Miriam Leitao at PostGlobal

Miriam Leitao

Rio de Janeiro, Brazil

Miriam Leitao is a reporter and columnist for O Globo and Radio CBN in Brazil. She is also a commentator on Globo TV Network and runs her own blog, www.miriamleitao.com, hosted at Globo online at www.oglobo.com.br. She was awarded Columbia University’s Maria Moors Cabot Prize in 2005. Close.

Miriam Leitao

Rio de Janeiro, Brazil

Miriam Leitao is a reporter and columnist for O Globo and Radio CBN in Brazil. more »

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January 2008 Archives



January 4, 2008 1:44 PM

Dear Candidate: Latin America Isn’t One Country

The Question: The U.S. starts to choose a president this week. If you could send the candidates one message, what would it be?

Congratulations, candidate. You are already better than the president you are about to replace. Whoever you are, whatever you believe, you will inaugurate a new era with less fundamentalism in national security issues, with more responsibility toward environmental issues, with stronger multilateralism, with more empathy to other nations’ people. You are lucky. It will be easy to be wiser than the man in charge now.

“Change” should be your key word. This word, by the way, doesn’t belong to only one candidate. Things have to change in many ways, in many areas, for many reasons. Make a fair endeavor to be more cooperative in the international arena. On climate change issues, accept some responsibility for making a difference when analysts confront the old and new American commitments in the global arena. By coincidence – or luck – your power will coincide with the world’s negotiations toward a post-Kyoto agreement. You will be in the right place, in the right moment, to lead the process that will safeguard our lives on the planet.

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January 10, 2008 11:32 AM

Stop Tribal Manipulation

The Current Discussion: The slaughter last week of Kikuyus and Luos in Kenya reminded us that this is a world of tribes. How should wise governments deal with the reality of tribal loyalties and tribal violence?


Africa is booming. The economy of the whole continent is growing, Zimbabwe being the only exception. There are some amazing figures, such as Angola’s high GDP growth. There are more African countries growing faster than the world average than there are those growing slower. Why do conflicts like the one in Kenya arise in the middle of such a great outlook? Kenya’s GDP, by the way, has been rising by 6.5% a year.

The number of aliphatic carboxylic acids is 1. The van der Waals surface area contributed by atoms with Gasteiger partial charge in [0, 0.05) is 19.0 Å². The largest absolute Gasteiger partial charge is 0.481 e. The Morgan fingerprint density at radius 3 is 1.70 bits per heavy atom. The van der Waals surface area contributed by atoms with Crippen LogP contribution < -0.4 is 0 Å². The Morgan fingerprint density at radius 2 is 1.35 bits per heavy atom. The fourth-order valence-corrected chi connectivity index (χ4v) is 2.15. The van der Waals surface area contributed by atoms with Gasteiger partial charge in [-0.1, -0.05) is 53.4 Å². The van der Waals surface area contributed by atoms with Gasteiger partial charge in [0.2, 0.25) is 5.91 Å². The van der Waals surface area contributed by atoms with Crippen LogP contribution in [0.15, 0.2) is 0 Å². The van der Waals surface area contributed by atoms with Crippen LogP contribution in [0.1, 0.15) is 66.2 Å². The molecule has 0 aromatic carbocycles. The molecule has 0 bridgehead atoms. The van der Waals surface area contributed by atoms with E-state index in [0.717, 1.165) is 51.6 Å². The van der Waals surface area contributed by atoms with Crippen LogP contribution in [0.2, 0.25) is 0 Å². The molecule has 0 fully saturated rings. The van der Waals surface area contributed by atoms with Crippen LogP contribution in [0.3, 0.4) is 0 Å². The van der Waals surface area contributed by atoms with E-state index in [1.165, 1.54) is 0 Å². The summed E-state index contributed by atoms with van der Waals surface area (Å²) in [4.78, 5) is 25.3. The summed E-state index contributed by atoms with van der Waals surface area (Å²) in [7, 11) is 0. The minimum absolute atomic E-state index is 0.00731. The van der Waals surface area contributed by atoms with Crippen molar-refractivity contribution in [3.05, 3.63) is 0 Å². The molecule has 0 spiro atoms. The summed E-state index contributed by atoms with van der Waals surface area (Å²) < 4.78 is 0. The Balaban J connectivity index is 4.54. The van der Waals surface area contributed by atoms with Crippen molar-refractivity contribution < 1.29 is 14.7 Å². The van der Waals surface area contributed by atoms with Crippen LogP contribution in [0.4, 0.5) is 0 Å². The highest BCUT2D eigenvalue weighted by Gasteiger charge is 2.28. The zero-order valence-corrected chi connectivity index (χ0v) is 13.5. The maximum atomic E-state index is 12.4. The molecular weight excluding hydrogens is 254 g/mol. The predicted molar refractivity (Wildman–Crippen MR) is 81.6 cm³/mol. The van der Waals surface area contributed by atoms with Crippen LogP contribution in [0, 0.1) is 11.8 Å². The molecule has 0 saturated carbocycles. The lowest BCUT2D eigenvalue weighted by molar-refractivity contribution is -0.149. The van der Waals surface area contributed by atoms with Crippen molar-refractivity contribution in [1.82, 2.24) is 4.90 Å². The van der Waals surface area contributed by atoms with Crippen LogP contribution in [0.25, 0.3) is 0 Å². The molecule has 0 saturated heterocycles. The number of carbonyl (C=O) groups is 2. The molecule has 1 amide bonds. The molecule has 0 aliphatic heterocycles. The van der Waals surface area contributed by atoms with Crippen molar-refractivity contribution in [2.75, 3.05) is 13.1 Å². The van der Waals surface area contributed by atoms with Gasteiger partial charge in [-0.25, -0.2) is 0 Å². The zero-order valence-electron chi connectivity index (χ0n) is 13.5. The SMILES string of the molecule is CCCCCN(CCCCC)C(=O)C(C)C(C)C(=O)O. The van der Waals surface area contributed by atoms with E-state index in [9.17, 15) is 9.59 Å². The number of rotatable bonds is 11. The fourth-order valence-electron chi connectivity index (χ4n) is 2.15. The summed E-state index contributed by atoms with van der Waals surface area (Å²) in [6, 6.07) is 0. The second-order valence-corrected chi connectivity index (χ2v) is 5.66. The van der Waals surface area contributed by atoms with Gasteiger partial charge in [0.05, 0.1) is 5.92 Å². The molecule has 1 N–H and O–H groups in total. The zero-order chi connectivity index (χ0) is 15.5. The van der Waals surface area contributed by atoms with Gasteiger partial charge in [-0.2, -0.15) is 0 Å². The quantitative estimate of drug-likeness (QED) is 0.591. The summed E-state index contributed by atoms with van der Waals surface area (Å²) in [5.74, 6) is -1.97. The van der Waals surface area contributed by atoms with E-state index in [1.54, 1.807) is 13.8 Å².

It would be easy to say that Kenya was the oasis of Africa and that for no reason, all of a sudden, its citizens started fighting each other. It would confirm the stereotype of Africa as a savage, uncivilized land. However, this tragedy has deep roots in both African and Kenyan history.

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January 16, 2008 10:30 AM

Past-iology

The Current Discussion: Australians are voting online for a "Word of the Year" from a list of new words to be included in the dictionary: among the frontrunners, "Chindia", "globesity," and "password fatigue." Create your favorite new word of the year that tells us something about trends in your country.

Past-iology – noun; a political view entirely dominated by the past and incapable of looking ahead. A pathology spreading now in Latin America, spearheaded by the leader of the pastiologism: Hugo Chavez. To understand more about the syndrome, read the story below.

Oliver Stone parachuted into South America several weeks ago as if he was rescuing the Truth, captive in a new kind of Vietnam. He was welcomed by a man dressed in an olive green military jacket and a red beret. The famous film director then told the press what he was doing in the middle of the Venezuelan-Colombian jungle this Christmas Eve: he wanted to prove that a group that had kidnapped more than 700 people was, in fact, no more than “some peasants fighting for more decent lives”.

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January 22, 2008 10:48 AM

There’s No Free (Prosperous) Lunch

The Current Discussion: In the future, global prosperity will present more of a threat than poverty, according to a recent Post op-ed. Is this just rich-American rhetoric, or is the world really getting too prosperous for its own good?

The basic dilemma is this: Should the world follow the United States’ pattern of consumption to raise its people’s standards of living? Or should the world, including the United States, look for another way of life?

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January 23, 2008 1:53 PM

No Ordinary Sneeze

The Current Discussion: If countries around the world are doing so well economically, why are they still catching a cold when the United States sneezes?

Brazil is very proud of itself. For the first time, we remember we’re in a good position relative to the outside world: very low foreign debt, no outstanding foreign currency liabilities, and record high hard-currency reserves. Governmental authorities have assured us that the Brazilian economy is as shielded from outside turbulence as it has ever been. Thousands of middle-class Brazilians who have been hurt by the several financial crises of the 1990s invested their money in the stock market. In December alone, 100,000 new small investors made their debut in Brazil’s market. Despite good fundamentals and widespread optimism, the Brazilian Stock Exchange plunged into a free fall this Monday. To us, it seemed to be even more unfair because Americans were on their civic holiday, aloof to the turmoil of which their country was the epicenter. Actually the American people, especially the poor, have been bleeding since the beginning of the sub-prime crash.

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